So many of us are walking around in trauma these days as we face up to our collective shadow. Nothing seems certain anymore; institutions that once appeared solid are crumbling one by one. It can feel, as intuitive Lee Harris once put it, like we have lost our handrail.

In troubled times, it’s so helpful to reach out to each other, reach down to the earth, reach beyond to the cosmos, and experience ourselves as intertwined with All That Is.

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That sense of interconnectedness is what helps me return to a space of possibility and openness instead of shutting down.

I used to consider this kind of thing “self-care,” which seems to relegate it to the “optional, somewhat privileged” category of activities, on a par with green drinks and Pilates. Certainly not mission-critical, like the shovel-in-dirt projects that remake the world.

However, I see now that the world is made up of people on a path, and that clearing out and opening up on an individual level is absolutely critical if we want to thrive here. Before the remaking of the world comes the reimagining, which can’t happen with eyes that see the same old way.

So how do we build a new world—safer, saner, more compassionate, more just, peaceful, resilient? There are so many problems, so many slippery arguments. There’s so much shouting, so much pain.

We can start by opening our hearts and looking into each other’s eyes.

Or in preparation for that, we can look at a flower, or a beetle, or a cat, or a tree.

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Or in preparation for that, we can feel the marvel of our lungs filling with air as we draw breath.

We can start anywhere. Sweep our little corner.

Out beyond ideas of wrongdoing and rightdoing, there is a field. I will meet you there.

—Rumi

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This is Humanity

Charles Eisenstein, in this interview, challenges me to something more radical than empathy. What if we believe everything we read and hear? Not in the sense of “That’s Absolute Truth,” but in the sense of: This is what’s real for this person.

It’s a difficult assignment, because it requires giving up being right. But practicing it would open up the potential for new learning.

What life circumstances could I imagine that would give rise to the various stories I hear? What enculturation/emotions/experiences underlie people’s opinions? Or the scenarios being played out, which are expressions of the stories people know to be true?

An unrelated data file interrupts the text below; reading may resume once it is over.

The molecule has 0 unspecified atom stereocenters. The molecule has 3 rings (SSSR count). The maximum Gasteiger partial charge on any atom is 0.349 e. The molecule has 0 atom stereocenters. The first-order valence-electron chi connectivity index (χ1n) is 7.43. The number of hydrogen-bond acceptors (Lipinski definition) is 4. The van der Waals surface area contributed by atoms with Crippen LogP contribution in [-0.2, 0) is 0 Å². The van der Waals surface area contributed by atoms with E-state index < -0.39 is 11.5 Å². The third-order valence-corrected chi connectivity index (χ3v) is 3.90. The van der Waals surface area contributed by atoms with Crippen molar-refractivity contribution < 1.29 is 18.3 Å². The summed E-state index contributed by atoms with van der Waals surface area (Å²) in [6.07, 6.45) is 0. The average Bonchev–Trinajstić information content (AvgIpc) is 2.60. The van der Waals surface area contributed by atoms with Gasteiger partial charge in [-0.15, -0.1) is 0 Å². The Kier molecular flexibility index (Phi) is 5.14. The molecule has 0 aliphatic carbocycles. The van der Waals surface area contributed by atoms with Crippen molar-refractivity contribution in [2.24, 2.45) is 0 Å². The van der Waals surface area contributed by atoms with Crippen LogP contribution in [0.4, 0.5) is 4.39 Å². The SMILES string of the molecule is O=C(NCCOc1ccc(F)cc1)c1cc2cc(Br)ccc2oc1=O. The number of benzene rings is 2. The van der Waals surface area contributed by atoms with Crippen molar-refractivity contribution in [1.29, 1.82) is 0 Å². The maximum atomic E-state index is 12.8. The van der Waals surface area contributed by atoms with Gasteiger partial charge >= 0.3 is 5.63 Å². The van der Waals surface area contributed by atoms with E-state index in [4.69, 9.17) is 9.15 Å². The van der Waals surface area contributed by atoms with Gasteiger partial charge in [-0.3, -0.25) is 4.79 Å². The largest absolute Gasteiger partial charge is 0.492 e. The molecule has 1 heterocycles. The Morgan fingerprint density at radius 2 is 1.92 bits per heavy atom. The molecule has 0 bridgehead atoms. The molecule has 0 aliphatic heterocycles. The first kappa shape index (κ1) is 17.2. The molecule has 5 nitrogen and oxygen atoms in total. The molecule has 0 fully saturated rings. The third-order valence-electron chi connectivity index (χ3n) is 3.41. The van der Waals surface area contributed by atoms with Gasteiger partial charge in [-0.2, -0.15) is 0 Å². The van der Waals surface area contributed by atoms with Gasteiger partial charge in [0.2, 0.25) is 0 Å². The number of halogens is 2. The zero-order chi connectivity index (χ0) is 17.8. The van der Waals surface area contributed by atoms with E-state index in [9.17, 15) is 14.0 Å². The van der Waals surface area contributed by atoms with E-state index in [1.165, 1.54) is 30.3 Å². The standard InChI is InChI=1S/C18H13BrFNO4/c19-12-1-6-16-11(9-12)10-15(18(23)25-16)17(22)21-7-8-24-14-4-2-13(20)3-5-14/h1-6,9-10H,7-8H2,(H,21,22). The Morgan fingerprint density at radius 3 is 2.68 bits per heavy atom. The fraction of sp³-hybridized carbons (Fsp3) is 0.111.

What stories must be firmly in place for so many African-Americans to be brutalized and killed at the hands of authorities, so often with impunity?

As this writer posits, “America has conditioned society to regard us (African-Americans) as beasts, superhuman, faster, and stronger. So when we are killed, it’s easy to rationalize and accept.”

That’s one possible story. A painful one. Giving rise to the need for all of us to say, unequivocally, Black Lives Matter.

This morning in meditation I saw a flower with countless small petals. One bloom, many petals: This is humanity. A flower doesn’t have to be told that it’s insanity to pluck out some petals. It is all one whole, one body.

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From my journal after one such shooting:

Is it possible that I carry all the permutations of humanity in my cells, in a more literal way than I ever imagined?

What if: I am the police officer who killed the black teenager. And I am the teenager who died. I am the crowd that formed. I am the mother. I am the judge, the jury, the media, the Facebook storm, the Twittersphere.

All of these are within me and I must must must love them now. The young woman wanting to smash up stores in anger. The older folks grieving. The Fox News people spinning. The truckers in the truck stop, the teens at the mall, the babies in wombs ready to be born into a quaking world. The deflection. The pain. The heartache. The horror.

The fear. Everywhere fear. I am that. And I must love that.

I am the return, too. The opening.

Can we imagine a story that would solidify our shared humanity, and our mutuality, and our need for everyone to feel safe and respected as they walk through the world?